Thiagi's 100 Favorite Games, by Sivasailam, Book, 2006, Pfeiffer & Company, $40.
When I told a colleague that I would be reviewing a book on "training games," she asked if it was "gimmicky like most books on that topic." Having looked through multiple training game books over the years, I am of the same opinion.
I chose to review Thiagi's 100 Favorite Games by Pfeiffer because I had once seen Sivasailam "Thiagi" Thiagarajan and found him to be highly engaging and creative. Sure enough, the book is true to his reputation. The author has taken every imaginable work issue and created a training game to mirror it. Even the book's introduction is playful. Thiagi admits that his epitaph will say that he never worked a single day in his life.
The book is organized into sections, three of which contain activities for icebreakers, reviewing training content, and closing a session. The remaining sections cover common areas of professional development, e.g., communication, sales and marketing, teamwork, leadership, diversity, critical thinking, and problem solving. Finally, there is a section called "Corporate Training Topics," which has small sub-sections for time management, training, outsourcing, change management, and workplace violence.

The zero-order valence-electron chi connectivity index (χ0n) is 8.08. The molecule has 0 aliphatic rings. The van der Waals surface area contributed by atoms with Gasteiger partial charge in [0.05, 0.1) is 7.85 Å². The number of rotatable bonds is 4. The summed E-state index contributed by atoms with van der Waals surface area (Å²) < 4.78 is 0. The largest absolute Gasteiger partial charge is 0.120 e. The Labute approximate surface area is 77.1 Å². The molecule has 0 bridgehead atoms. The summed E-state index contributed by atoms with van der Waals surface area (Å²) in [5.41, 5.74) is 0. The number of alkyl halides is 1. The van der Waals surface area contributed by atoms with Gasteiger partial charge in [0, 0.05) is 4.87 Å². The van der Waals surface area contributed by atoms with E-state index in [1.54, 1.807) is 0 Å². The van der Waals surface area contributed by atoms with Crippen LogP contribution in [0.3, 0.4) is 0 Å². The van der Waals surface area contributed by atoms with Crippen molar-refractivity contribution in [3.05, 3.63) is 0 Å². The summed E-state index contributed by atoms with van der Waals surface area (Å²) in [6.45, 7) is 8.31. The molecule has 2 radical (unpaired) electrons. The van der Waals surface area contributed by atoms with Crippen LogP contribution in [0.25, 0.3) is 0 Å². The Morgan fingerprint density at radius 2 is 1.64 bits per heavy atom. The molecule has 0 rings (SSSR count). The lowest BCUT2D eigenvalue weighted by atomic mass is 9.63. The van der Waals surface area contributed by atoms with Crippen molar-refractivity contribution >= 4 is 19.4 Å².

Each game in the book begins by briefly stating why the author believes the work issue is worthy of a training activity. For example, he writes that when he searched on Amazon online for "leadership," he found 15,483 items. So he created an activity to tap into the wisdom of the group and their role models. Some activities were created around a simple observation such as the extent that people from different cultures self-disclose, the value in finding humor in everyday events, how people behave when trying to influence someone, and the impact of losing or gaining a new team member in the middle of a project.
Other activities address larger workplace issues like introducing U.S.-type entrepreneurship to people in countries that are newly embracing free-market capitalism.
Some notable aspects about this particular collection of games are:
* Most are simple, with few supplies, gimmicks, or gadgets.
* Many address issues or dynamics not seen in other collections.
* Most are short enough to stand alone or be incorporated into a meeting or larger training program.
* The games are constructed very cleverly.
* Debriefing questions are insightful, nondirective, and designed to draw out both cognitive and affective...